The industry has changed so much since you guys began making EQ, sleeping under desks to get it done. Do you miss anything about those days? What do you miss most? What are some of the best things about the new industry landscape in your opinion?

MMOs are still arguably the most difficult and time consuming genre of games to create. But a lot has indeed changed, mostly in the areas of technology and tools. In the old days you’d license a graphics engine, which was almost always designed with an FPS game in mind, and then spend a lot of time modifying it (especially the network code) to turn it into an MMO engine. Nowadays with game engines like Unity that is no longer necessary and you can start actually working on the game itself much earlier. Also in the old days you had to have your own server rooms and operations personnel, etc. With Pantheon we do everything in the Cloud and we can deploy a new shard in a matter of hours. So the challenge is still there, which I do love, but much of the hassle and expense is gone.

EQ Bards

The Bard class from EQ is still the best class I’ve ever played in any RPG. Legend has it that the twisting mechanic which allowed more than one song effect to be up at a time was actually based on a coding error. Is that true?

It’s been so long I can’t confirm that, but I wouldn’t be surprised if that was true. Kiting was also emergent behavior that then became a core strategy for many players.

What games?

What are you playing right now?

I dabble with MMOs but can’t allow myself to be sucked into one too far lest it distract me from working on Pantheon. I do enjoy a good iOS game on my iPad, especially a good Tower Defense game – they help me get my mind off of MMO development, albeit briefly, which is good for combatting insomnia.

Favourite game

What is the best game you have ever played? Why?

The best game I have ever played is Magic: The Gathering. Why? I started playing in the early 1990s and I still play with a group of friends just about every Friday night. No other game has held my attention this long. As for computer games, I still have the fondest memories of playing Sojourn/Toril MUD. Not only was it a blast to play but I learned so much about multiplayer game design from the better MUDs (and, IMHO, Sojourn/Toril was the best).


How is funding going for Pantheon?

It’s going quite well actually. We saw a huge surge in crowdfunding after our first Twitch stream and are also making great progress on finding the right publisher and/or investors to bring in the money we need to build Pantheon’s epic world. There’s still work to be done and we’re not fully funded but we are getting a lot of interest and weighing our options (which is, of course, a good thing).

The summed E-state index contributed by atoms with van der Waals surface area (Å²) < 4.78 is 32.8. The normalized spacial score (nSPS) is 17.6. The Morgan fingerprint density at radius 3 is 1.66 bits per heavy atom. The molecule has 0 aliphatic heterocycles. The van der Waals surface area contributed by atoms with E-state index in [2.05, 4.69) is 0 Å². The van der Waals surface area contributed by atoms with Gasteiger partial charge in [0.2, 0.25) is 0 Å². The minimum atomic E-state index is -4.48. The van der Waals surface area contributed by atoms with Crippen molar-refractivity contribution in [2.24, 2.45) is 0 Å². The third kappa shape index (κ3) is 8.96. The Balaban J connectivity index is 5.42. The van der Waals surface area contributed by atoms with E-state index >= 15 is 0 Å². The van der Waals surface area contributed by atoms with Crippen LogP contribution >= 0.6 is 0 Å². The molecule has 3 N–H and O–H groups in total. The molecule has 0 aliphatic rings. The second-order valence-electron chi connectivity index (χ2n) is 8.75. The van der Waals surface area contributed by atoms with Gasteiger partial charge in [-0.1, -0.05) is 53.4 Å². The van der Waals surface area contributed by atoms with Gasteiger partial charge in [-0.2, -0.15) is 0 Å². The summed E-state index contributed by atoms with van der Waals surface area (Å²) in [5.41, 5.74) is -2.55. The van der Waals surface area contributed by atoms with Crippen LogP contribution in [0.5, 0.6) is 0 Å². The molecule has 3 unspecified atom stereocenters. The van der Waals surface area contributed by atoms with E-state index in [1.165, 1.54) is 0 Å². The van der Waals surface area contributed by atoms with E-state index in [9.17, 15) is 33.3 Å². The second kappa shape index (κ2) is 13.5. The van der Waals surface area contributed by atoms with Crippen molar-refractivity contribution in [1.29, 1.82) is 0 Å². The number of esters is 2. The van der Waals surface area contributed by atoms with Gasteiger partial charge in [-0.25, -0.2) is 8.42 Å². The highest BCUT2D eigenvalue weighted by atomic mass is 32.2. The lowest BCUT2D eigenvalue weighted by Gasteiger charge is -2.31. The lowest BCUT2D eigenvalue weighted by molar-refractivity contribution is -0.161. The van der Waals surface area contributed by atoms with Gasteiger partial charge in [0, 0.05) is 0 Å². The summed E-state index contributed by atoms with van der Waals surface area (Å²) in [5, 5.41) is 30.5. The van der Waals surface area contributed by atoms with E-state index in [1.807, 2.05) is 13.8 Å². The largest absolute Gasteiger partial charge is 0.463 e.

Dragon Shadow

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re: Brad McQuaid Interview : 11 July 2016


Nice read up and sort of get where they want to go with the game..will be interesting if they think out of the box and not base the game to poach wow or any other mmo players. I find that mmo's that try and cater for wow players (as it's still the biggest mmo going) fail in challenge of any sort as the players they poach want the game to behave like wow or any other mmo you wish to name.

It's time company's grow some balls and do something different Blizzard did with WoW and look where it is now,yes it harder today to get a good mmo of the ground but if they stick with the game plane in the long term it will get there,instead of changing the whole game like SWTOR for example,do you prefer the easy mode now or when it was launched,I assume its the later since this game is getting some interest from members.

I will be following this with interest and will see where it goes,I wont buy any of the packs at present,may wait till beta/open beta happens.

To the ones who are playing it please keep us updated and if there is no NDA sling up some videos and screenshots,more the merrier.If this going to be The One we need as much current information from the game as possible.




Delearnor (Saphron) 20 July 1961 to 29 August 2016 

No ammount of words can describe the pain in my heart